This post covers my current thoughts on off-site photographic backups. It should be understood in the context of this paper on backups in general. I should revise that page soon.
There are two basic approaches to off-site backups. One is to do local backups to portable media, and regularly carry that to a safe place. That is the approach I favor for my work. The other way of doing things is to use a cloud backup service. I have tried that several times, and never could make it work for me. The problems that I encountered included but were not limited to:
- Slow upload speeds
- Unavailability of physical media for disaster recovery.
- Proprietary upload applications that broke things on my workstations.
- Proprietary upload applications that didn’t work reliably.
- Worries about privacy in the event of the cloud company going out of business.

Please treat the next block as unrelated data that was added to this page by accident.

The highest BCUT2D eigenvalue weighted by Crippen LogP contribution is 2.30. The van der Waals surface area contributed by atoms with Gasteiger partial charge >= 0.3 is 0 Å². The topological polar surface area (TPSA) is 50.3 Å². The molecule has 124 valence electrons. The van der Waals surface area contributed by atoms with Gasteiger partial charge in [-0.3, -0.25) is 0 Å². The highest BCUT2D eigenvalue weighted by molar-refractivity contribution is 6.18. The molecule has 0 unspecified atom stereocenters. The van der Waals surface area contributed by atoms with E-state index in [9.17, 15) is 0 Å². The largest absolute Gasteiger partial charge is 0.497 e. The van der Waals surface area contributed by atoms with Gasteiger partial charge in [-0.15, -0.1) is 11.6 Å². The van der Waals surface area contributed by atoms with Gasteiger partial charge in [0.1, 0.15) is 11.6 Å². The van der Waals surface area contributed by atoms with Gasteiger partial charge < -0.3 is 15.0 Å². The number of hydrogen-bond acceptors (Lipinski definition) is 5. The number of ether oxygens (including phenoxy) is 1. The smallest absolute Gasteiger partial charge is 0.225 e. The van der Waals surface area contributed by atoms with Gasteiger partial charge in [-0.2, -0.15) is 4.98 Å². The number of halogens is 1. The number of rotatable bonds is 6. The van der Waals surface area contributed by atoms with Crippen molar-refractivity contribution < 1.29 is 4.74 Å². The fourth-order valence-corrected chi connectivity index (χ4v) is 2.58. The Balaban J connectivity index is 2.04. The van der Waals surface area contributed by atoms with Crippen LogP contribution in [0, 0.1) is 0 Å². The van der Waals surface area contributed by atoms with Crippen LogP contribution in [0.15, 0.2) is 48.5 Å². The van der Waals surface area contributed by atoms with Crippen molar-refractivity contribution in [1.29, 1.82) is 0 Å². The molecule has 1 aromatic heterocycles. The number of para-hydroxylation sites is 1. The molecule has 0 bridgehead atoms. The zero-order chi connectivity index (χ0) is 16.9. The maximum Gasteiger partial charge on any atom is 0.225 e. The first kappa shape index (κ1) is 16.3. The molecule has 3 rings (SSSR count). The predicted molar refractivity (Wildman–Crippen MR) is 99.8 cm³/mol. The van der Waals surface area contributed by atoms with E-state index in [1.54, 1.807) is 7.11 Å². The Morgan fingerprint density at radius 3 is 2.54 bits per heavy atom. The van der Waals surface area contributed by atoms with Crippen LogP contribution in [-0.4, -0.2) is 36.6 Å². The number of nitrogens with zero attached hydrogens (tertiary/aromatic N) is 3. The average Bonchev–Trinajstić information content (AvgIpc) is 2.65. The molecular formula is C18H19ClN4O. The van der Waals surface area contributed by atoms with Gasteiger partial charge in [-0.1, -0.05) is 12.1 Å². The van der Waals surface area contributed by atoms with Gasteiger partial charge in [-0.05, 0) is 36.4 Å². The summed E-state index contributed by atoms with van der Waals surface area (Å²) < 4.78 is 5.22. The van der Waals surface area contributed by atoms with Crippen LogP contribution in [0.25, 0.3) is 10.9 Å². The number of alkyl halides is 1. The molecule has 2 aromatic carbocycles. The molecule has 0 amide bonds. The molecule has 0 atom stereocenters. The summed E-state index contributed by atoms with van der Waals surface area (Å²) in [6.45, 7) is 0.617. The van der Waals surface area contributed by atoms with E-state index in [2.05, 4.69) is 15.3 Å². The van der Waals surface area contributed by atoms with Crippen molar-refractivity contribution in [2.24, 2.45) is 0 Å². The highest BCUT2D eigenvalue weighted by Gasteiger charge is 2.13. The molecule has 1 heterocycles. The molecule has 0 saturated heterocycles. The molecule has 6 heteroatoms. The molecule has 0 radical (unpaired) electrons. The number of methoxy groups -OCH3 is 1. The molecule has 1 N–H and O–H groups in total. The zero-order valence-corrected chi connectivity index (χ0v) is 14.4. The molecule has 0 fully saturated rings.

- Inability to do trial restores
Here are links to some of my experiences with cloud backup:
For a long time, I used SATA disks for backup, and stored them in a safe deposit box. I still do that, but it hasn’t bee easy of late. In the USB2 era, with drives up to about 6 TB, things worked pretty well using USB2 disk docks. But when the drives went to 8 TB, and the only available USB docks changes to USB3 or USB-C, I ran into no end of problems. I tried many Seagate and HGST disks, and many USB3 docks. My test was a 7+ TB backup, followed by a week of updates. I’ve not recently found a drive/dock combination that can do that without a hitch. I’ve used docks from:
- Cable Matters
It is not clear that these docks use different chip sets, or different firmware.
What I’ve been doing recently is buying Seagate USB3 external disks. They don’t cost any more than the internal ones, which is strange since they are simply an internal drive in a box with a power supply and a USB to SATA adapter. They seem to be much more reliable than the docks, although they have not been perfect by any means.
There is one serious drawback: they don’t fit in the small safe deposit boxes.
If you pursue this route, you should know that the drives come formatted with exFAT, which causes Windows data transfers to be between a third to half the speed of the same drives formatted with NTFS. Fortunately, it’s easy to reformat the drives. Then things go pretty quickly: